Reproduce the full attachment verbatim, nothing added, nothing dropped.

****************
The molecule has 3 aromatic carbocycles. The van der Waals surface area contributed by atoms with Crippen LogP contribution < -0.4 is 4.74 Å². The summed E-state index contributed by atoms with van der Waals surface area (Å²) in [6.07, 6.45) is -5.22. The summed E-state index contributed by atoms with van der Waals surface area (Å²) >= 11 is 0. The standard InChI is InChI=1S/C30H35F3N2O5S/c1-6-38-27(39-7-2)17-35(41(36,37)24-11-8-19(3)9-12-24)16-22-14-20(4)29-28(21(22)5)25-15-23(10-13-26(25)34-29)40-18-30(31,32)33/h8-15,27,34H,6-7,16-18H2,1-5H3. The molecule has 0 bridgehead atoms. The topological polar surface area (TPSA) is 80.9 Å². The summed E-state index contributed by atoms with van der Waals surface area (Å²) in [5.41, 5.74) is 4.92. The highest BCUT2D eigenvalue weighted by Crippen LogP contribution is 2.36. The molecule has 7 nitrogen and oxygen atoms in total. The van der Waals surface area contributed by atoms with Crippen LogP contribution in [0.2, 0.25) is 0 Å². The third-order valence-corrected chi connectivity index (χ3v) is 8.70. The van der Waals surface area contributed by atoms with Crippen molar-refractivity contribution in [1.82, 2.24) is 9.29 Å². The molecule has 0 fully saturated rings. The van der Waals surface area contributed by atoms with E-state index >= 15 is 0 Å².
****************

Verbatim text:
The molecule has 3 aromatic carbocycles. The van der Waals surface area contributed by atoms with Crippen LogP contribution < -0.4 is 4.74 Å². The summed E-state index contributed by atoms with van der Waals surface area (Å²) in [6.07, 6.45) is -5.22. The summed E-state index contributed by atoms with van der Waals surface area (Å²) >= 11 is 0. The standard InChI is InChI=1S/C30H35F3N2O5S/c1-6-38-27(39-7-2)17-35(41(36,37)24-11-8-19(3)9-12-24)16-22-14-20(4)29-28(21(22)5)25-15-23(10-13-26(25)34-29)40-18-30(31,32)33/h8-15,27,34H,6-7,16-18H2,1-5H3. The molecule has 0 bridgehead atoms. The topological polar surface area (TPSA) is 80.9 Å². The summed E-state index contributed by atoms with van der Waals surface area (Å²) in [5.41, 5.74) is 4.92. The highest BCUT2D eigenvalue weighted by Crippen LogP contribution is 2.36. The molecule has 7 nitrogen and oxygen atoms in total. The van der Waals surface area contributed by atoms with Crippen LogP contribution in [0.2, 0.25) is 0 Å². The third-order valence-corrected chi connectivity index (χ3v) is 8.70. The van der Waals surface area contributed by atoms with Crippen molar-refractivity contribution in [1.82, 2.24) is 9.29 Å². The molecule has 0 fully saturated rings. The van der Waals surface area contributed by atoms with E-state index >= 15 is 0 Å².